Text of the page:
Rocket firm plans await lift off

Thursday December 12th 2019


Written by Local Democracy Reporter Marie Sharp

A controversial bid to establish a rocket engine testing site at the former Cockenzie Power Station site in East Lothian is to be decided by councillors at a meeting next week.

Edinburgh-based firm Skyrora has applied for planning permission to build the temporary testing site on the land with a view to making it a permanent fixture on the site.

However, local councillors for the Preston, Seton, Gosford ward where it would be based have called-in the proposal to next week’s meeting of East Lothian Council’s planning committee.

Both Councillor Fiona O’Donnell and Councillor Lachlan Bruce cited the large number of objections and concerns about the proposals as the reason to bring the plans, which were to be decided by officials, to the committee.

A packed public meeting in Cockenzie and Port Seton at the end of August saw a cross-generation delegation from the community demanding the proposals be scrapped.

Young people took to the floor to demand more concern was paid to their future by tackling pollution and one schoolgirl told the meeting: “We had the power station polluting our area for 40 years – we and future generations deserve better.”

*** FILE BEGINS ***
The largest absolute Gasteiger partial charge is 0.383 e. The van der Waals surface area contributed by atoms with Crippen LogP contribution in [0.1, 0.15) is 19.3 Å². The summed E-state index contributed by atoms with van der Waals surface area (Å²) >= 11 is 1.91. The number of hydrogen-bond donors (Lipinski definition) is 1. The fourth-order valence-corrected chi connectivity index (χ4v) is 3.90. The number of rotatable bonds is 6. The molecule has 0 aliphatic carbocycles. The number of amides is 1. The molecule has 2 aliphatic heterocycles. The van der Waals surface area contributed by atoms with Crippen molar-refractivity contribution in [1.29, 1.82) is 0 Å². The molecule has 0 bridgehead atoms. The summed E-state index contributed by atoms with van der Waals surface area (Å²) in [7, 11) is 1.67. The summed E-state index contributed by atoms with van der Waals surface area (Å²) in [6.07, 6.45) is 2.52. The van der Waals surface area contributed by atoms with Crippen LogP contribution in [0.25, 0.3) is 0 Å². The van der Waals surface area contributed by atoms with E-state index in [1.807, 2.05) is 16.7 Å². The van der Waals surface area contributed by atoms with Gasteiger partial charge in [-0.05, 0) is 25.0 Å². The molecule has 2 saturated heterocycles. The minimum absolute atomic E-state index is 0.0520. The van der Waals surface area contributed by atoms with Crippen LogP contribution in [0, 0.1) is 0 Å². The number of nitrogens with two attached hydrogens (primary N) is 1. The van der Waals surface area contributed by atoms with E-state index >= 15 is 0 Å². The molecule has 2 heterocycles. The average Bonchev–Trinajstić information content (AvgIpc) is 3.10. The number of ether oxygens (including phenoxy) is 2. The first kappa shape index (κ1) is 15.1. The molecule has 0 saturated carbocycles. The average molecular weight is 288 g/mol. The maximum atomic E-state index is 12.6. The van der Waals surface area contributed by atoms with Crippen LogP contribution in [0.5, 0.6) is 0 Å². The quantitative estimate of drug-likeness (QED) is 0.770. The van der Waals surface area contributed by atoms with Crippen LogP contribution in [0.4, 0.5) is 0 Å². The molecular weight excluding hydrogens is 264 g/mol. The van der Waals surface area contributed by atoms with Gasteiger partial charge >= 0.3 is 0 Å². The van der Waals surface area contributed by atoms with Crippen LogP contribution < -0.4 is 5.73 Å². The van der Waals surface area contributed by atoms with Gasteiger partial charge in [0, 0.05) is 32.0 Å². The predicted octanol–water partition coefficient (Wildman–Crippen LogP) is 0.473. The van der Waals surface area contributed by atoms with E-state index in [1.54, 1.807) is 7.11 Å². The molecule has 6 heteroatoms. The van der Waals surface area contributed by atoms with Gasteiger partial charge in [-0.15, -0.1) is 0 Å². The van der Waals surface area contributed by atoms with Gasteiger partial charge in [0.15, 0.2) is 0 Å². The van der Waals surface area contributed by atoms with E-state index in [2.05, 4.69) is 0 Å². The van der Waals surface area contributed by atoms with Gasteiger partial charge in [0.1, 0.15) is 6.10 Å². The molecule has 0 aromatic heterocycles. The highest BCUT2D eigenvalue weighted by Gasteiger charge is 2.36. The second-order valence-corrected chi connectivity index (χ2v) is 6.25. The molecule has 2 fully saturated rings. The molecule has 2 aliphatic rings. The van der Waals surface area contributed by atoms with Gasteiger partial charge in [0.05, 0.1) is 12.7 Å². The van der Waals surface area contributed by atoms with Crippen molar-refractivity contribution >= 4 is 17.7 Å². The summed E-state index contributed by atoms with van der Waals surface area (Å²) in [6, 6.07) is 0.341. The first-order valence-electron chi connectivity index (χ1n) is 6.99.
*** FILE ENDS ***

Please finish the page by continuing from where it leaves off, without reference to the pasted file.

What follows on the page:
More than 100 people attended the meeting, where concerns about having rocket fuel on the site, which was formerly home to the power station’s coal handing plant, and transporting it through the village.

Skyrora has insisted that the transport of fuel is safe and safety assessment has been carried out on the site .

They said: “Kerosene being used in engine testing is approximately only 60l. That’s the size of an average car tank and is classed as the same flammability as diesel.”

Neighbouring Prestonpans Community Council has supported the Skyrora plans for the former power station land.

The planning application will be put before councillors at a planning meeting on Wednesday.

Fife Council approved a similar planning application for the firm to test its engines on a site at Rosyth Dockyard in September.

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